• .
    1. The list of bad metrics goes on and one. Remember, focus on robust metrics that you understand the context of the strategy you are implementing.

If you have questions or want me to write more about a subject email:

[email protected]


Chart Book

S&P 500 Index

We care about the 2948 Level and 2551 Level in the S&P 500 Index. We are clearly in a sideways regime with a bullish bias. There can be a nice bear trap setting up when price dives below 2948.80 and then reverses. This is the type of trade we will be looking to take. If you ask me if stocks are going higher or lower over the next year, we will have to say higher. But this is not because we have faith in the fundamentals or think the market is at a fair valuation. It is simply because stocks on average go up and governments have every incentive to keep the tide rising. We will be able to see clearly when stock move into a bear market and act accordingly. Below the 2551 Level can be devastating and if we do trade lower it will act as a magnet.

Nasdaq 100 Index

Last week we were able to make new all-time highs in the Nasdaq. This is an impressive move. When we look to own stocks, we do look to own relative strength. Look at NDX/SPX from 1985 to Present:

The Nasdaq has massively outperformed the S&P 500 over this period. Why? Do you even need to know? Just recognize the regime using price and go with it. No need to predict, react to the real time changes. With price you can see when the regime changes and you can change your strategy. Being flexible and admitting when one is wrong are important to superior returns.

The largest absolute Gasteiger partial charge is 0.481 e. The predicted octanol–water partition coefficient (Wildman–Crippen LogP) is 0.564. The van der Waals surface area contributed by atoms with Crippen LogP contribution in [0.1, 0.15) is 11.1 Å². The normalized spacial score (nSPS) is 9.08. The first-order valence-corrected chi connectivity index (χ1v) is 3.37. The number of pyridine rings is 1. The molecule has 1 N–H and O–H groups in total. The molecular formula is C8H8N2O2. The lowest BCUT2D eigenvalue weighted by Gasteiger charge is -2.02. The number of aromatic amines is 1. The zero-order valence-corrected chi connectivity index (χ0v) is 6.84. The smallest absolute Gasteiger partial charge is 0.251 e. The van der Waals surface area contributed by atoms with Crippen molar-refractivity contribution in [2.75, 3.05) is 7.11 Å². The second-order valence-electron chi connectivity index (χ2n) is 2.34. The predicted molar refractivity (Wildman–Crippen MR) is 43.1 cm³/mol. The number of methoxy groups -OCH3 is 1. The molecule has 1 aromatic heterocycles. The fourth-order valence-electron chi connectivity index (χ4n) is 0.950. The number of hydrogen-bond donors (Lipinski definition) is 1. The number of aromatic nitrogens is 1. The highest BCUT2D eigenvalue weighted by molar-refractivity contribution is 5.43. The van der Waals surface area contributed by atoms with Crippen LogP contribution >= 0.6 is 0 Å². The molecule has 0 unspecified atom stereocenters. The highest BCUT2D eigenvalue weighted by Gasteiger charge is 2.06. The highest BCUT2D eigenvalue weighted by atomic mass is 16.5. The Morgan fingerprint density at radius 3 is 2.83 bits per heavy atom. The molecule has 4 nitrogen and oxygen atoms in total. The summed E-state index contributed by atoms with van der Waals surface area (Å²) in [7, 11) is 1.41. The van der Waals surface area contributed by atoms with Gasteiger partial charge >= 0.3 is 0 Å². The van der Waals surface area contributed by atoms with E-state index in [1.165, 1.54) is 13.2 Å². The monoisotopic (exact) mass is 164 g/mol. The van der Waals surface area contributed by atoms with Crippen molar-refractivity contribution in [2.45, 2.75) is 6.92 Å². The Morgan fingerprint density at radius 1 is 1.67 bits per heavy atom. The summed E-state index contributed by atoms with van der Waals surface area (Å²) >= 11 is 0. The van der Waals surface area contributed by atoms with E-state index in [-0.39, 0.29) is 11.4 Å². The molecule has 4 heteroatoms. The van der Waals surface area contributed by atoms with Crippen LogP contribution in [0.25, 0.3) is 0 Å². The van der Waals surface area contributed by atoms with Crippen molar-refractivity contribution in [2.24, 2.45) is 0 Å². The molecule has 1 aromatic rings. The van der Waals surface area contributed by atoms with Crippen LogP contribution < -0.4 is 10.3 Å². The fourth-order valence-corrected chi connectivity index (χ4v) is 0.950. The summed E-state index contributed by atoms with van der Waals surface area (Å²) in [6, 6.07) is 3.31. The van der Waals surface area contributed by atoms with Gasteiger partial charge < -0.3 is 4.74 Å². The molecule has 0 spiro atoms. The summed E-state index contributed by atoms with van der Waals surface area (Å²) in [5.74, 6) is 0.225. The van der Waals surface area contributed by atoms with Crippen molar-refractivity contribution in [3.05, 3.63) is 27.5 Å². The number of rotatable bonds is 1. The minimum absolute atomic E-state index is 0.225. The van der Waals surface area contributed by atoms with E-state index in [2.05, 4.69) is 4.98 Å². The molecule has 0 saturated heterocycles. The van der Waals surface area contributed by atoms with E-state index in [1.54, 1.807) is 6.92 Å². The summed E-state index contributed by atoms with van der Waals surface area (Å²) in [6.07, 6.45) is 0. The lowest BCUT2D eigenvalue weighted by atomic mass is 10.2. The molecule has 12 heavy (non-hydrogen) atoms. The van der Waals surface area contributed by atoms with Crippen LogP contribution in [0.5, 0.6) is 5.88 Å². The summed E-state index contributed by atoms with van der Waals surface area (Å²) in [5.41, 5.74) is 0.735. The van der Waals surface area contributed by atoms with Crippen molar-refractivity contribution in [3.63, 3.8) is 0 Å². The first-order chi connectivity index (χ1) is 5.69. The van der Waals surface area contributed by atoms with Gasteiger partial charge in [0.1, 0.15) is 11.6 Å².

US Stocks vs. Rest of World

We are comparing two Vangaurd ETF’s here. VTI is US Total Stock Market ETF and VEU is the All World ex-US ETF. Again, we want to be long US Stocks right now. When the trend changes, we will be able to capitalize and change our opinion. I will compare some individual cases. When price is moving higher the Nasdaq is outperforming. When price is moving lower the other asset is outperforming: 

QQQ (Nasdaq)/EWG (German Stocks)

QQQ (Nasdaq)/EWJ (Japanese Stocks)



QQQ (Nasdaq)/RSX (Russian Stocks)

QQQ (Nasdaq)/EWW (Mexican Stocks) 


QQQ (Nasdaq)/GLD (Gold)

QQQ (Nasdaq)/TLT (20 Year Treasuries)

This all goes to show that we want to understand what assets are over performing and which are under performing. This provides us insight where we want to put risk capital to work. As you can see, we would want to be invested in Mexican Stocks over Nasdaq Stocks between 2000 and 2012. Assets around the world are competing for capital flows. We can recognize where the long-term flows are moving and capitalize on those trends. Regime Recognition makes up 80% of the returns will see as a firm, Risk Management makes up 15%, and Trading Tactics contribute only 5% to our results! Let that sink in. How you identify a trade or investment does not matter if capital flows are moving away from your idea driving the prices lower. Simple supply and demand. Focus on the major trends and be quick to change your position when the facts change.